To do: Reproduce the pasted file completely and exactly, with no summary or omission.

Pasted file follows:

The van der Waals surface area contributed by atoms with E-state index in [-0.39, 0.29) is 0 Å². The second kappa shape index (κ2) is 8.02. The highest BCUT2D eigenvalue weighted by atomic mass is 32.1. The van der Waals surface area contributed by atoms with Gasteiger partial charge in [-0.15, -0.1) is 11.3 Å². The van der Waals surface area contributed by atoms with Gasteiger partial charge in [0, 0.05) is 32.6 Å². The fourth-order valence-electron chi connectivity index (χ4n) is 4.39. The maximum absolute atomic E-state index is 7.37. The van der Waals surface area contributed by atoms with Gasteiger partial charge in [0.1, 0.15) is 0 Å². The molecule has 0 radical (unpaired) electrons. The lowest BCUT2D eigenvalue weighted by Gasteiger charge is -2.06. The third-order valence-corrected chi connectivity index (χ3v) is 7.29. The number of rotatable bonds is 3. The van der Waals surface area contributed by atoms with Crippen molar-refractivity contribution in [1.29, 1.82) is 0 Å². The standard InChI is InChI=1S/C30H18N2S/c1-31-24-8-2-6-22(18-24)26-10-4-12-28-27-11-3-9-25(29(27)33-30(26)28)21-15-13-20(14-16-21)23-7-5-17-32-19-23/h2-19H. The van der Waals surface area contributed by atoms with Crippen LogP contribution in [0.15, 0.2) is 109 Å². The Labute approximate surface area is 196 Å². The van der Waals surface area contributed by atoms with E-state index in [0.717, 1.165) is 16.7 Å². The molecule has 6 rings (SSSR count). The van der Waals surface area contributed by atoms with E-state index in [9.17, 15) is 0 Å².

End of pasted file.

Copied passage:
The van der Waals surface area contributed by atoms with E-state index in [-0.39, 0.29) is 0 Å². The second kappa shape index (κ2) is 8.02. The highest BCUT2D eigenvalue weighted by atomic mass is 32.1. The van der Waals surface area contributed by atoms with Gasteiger partial charge in [-0.15, -0.1) is 11.3 Å². The van der Waals surface area contributed by atoms with Gasteiger partial charge in [0, 0.05) is 32.6 Å². The fourth-order valence-electron chi connectivity index (χ4n) is 4.39. The maximum absolute atomic E-state index is 7.37. The van der Waals surface area contributed by atoms with Gasteiger partial charge in [0.1, 0.15) is 0 Å². The molecule has 0 radical (unpaired) electrons. The lowest BCUT2D eigenvalue weighted by Gasteiger charge is -2.06. The third-order valence-corrected chi connectivity index (χ3v) is 7.29. The number of rotatable bonds is 3. The van der Waals surface area contributed by atoms with Crippen molar-refractivity contribution in [1.29, 1.82) is 0 Å². The standard InChI is InChI=1S/C30H18N2S/c1-31-24-8-2-6-22(18-24)26-10-4-12-28-27-11-3-9-25(29(27)33-30(26)28)21-15-13-20(14-16-21)23-7-5-17-32-19-23/h2-19H. The van der Waals surface area contributed by atoms with Crippen LogP contribution in [0.15, 0.2) is 109 Å². The Labute approximate surface area is 196 Å². The van der Waals surface area contributed by atoms with E-state index in [0.717, 1.165) is 16.7 Å². The molecule has 6 rings (SSSR count). The van der Waals surface area contributed by atoms with E-state index in [9.17, 15) is 0 Å².